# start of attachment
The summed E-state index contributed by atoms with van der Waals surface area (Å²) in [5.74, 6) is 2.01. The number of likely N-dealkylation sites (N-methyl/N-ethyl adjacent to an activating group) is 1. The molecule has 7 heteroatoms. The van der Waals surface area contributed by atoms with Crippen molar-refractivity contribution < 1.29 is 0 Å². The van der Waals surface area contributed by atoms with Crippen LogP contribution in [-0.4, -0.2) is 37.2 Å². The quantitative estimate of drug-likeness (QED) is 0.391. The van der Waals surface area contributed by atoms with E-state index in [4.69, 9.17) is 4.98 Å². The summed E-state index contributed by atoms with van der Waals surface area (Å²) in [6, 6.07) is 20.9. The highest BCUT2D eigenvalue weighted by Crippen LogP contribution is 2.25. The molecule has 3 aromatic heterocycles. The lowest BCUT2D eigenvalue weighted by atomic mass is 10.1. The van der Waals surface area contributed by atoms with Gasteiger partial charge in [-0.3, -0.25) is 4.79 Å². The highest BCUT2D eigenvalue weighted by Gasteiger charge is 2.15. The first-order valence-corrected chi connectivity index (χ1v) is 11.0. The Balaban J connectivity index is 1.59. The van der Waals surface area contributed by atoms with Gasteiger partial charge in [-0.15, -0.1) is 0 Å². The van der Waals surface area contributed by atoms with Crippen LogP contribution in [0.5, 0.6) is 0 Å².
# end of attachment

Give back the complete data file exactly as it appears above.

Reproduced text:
The summed E-state index contributed by atoms with van der Waals surface area (Å²) in [5.74, 6) is 2.01. The number of likely N-dealkylation sites (N-methyl/N-ethyl adjacent to an activating group) is 1. The molecule has 7 heteroatoms. The van der Waals surface area contributed by atoms with Crippen molar-refractivity contribution < 1.29 is 0 Å². The van der Waals surface area contributed by atoms with Crippen LogP contribution in [-0.4, -0.2) is 37.2 Å². The quantitative estimate of drug-likeness (QED) is 0.391. The van der Waals surface area contributed by atoms with E-state index in [4.69, 9.17) is 4.98 Å². The summed E-state index contributed by atoms with van der Waals surface area (Å²) in [6, 6.07) is 20.9. The highest BCUT2D eigenvalue weighted by Crippen LogP contribution is 2.25. The molecule has 3 aromatic heterocycles. The lowest BCUT2D eigenvalue weighted by atomic mass is 10.1. The van der Waals surface area contributed by atoms with Gasteiger partial charge in [-0.3, -0.25) is 4.79 Å². The highest BCUT2D eigenvalue weighted by Gasteiger charge is 2.15. The first-order valence-corrected chi connectivity index (χ1v) is 11.0. The Balaban J connectivity index is 1.59. The van der Waals surface area contributed by atoms with Gasteiger partial charge in [-0.15, -0.1) is 0 Å². The van der Waals surface area contributed by atoms with Crippen LogP contribution in [0.5, 0.6) is 0 Å².